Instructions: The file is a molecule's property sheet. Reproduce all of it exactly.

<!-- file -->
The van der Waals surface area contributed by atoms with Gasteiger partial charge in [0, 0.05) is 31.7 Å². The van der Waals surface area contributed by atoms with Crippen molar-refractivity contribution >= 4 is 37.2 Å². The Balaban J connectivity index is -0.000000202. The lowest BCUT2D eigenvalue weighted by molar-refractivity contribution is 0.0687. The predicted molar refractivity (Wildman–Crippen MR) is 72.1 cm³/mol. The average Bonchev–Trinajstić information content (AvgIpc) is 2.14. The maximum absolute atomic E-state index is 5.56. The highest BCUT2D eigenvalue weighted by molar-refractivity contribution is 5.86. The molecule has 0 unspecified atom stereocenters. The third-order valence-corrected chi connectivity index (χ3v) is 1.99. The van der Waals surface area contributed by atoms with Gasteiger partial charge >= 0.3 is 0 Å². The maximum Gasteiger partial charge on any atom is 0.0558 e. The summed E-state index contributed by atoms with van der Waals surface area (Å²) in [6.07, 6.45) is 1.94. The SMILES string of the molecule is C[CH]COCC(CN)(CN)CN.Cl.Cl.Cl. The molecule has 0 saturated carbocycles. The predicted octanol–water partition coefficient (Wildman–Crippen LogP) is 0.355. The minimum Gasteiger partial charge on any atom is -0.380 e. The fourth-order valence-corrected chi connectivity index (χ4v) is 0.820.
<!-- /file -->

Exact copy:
The van der Waals surface area contributed by atoms with Gasteiger partial charge in [0, 0.05) is 31.7 Å². The van der Waals surface area contributed by atoms with Crippen molar-refractivity contribution >= 4 is 37.2 Å². The Balaban J connectivity index is -0.000000202. The lowest BCUT2D eigenvalue weighted by molar-refractivity contribution is 0.0687. The predicted molar refractivity (Wildman–Crippen MR) is 72.1 cm³/mol. The average Bonchev–Trinajstić information content (AvgIpc) is 2.14. The maximum absolute atomic E-state index is 5.56. The highest BCUT2D eigenvalue weighted by molar-refractivity contribution is 5.86. The molecule has 0 unspecified atom stereocenters. The third-order valence-corrected chi connectivity index (χ3v) is 1.99. The van der Waals surface area contributed by atoms with Gasteiger partial charge >= 0.3 is 0 Å². The maximum Gasteiger partial charge on any atom is 0.0558 e. The summed E-state index contributed by atoms with van der Waals surface area (Å²) in [6.07, 6.45) is 1.94. The SMILES string of the molecule is C[CH]COCC(CN)(CN)CN.Cl.Cl.Cl. The molecule has 0 saturated carbocycles. The predicted octanol–water partition coefficient (Wildman–Crippen LogP) is 0.355. The minimum Gasteiger partial charge on any atom is -0.380 e. The fourth-order valence-corrected chi connectivity index (χ4v) is 0.820.